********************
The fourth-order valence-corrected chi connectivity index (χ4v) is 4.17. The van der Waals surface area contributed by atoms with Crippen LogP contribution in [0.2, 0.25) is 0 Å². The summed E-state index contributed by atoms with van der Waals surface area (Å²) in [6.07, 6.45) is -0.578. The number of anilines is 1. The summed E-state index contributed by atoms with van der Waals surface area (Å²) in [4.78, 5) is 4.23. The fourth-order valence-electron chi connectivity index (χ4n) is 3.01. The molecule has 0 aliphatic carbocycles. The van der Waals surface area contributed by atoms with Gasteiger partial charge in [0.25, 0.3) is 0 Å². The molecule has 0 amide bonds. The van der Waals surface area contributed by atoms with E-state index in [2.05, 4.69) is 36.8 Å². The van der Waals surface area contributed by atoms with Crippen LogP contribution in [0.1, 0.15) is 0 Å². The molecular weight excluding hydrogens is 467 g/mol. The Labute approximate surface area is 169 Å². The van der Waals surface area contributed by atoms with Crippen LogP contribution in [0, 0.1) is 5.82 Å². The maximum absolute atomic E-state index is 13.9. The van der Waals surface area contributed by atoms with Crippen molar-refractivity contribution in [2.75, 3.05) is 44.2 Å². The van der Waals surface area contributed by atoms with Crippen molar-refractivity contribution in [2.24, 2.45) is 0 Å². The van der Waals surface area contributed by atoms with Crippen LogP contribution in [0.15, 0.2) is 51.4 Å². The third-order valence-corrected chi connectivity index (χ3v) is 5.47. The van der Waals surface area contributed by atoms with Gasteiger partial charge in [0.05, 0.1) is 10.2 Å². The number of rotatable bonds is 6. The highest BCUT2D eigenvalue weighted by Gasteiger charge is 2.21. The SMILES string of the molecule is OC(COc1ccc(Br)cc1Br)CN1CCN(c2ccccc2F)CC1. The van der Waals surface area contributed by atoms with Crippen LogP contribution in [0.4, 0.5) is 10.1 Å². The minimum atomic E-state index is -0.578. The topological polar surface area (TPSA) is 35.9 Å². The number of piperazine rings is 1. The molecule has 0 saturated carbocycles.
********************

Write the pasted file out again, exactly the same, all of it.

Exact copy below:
The fourth-order valence-corrected chi connectivity index (χ4v) is 4.17. The van der Waals surface area contributed by atoms with Crippen LogP contribution in [0.2, 0.25) is 0 Å². The summed E-state index contributed by atoms with van der Waals surface area (Å²) in [6.07, 6.45) is -0.578. The number of anilines is 1. The summed E-state index contributed by atoms with van der Waals surface area (Å²) in [4.78, 5) is 4.23. The fourth-order valence-electron chi connectivity index (χ4n) is 3.01. The molecule has 0 aliphatic carbocycles. The van der Waals surface area contributed by atoms with Gasteiger partial charge in [0.25, 0.3) is 0 Å². The molecule has 0 amide bonds. The van der Waals surface area contributed by atoms with E-state index in [2.05, 4.69) is 36.8 Å². The van der Waals surface area contributed by atoms with Crippen LogP contribution in [0.1, 0.15) is 0 Å². The molecular weight excluding hydrogens is 467 g/mol. The Labute approximate surface area is 169 Å². The van der Waals surface area contributed by atoms with Crippen LogP contribution in [0, 0.1) is 5.82 Å². The maximum absolute atomic E-state index is 13.9. The van der Waals surface area contributed by atoms with Crippen molar-refractivity contribution in [2.75, 3.05) is 44.2 Å². The van der Waals surface area contributed by atoms with Crippen molar-refractivity contribution in [2.24, 2.45) is 0 Å². The van der Waals surface area contributed by atoms with Crippen LogP contribution in [0.15, 0.2) is 51.4 Å². The third-order valence-corrected chi connectivity index (χ3v) is 5.47. The van der Waals surface area contributed by atoms with Gasteiger partial charge in [0.05, 0.1) is 10.2 Å². The number of rotatable bonds is 6. The highest BCUT2D eigenvalue weighted by Gasteiger charge is 2.21. The SMILES string of the molecule is OC(COc1ccc(Br)cc1Br)CN1CCN(c2ccccc2F)CC1. The van der Waals surface area contributed by atoms with Crippen LogP contribution in [0.4, 0.5) is 10.1 Å². The minimum atomic E-state index is -0.578. The topological polar surface area (TPSA) is 35.9 Å². The number of piperazine rings is 1. The molecule has 0 saturated carbocycles.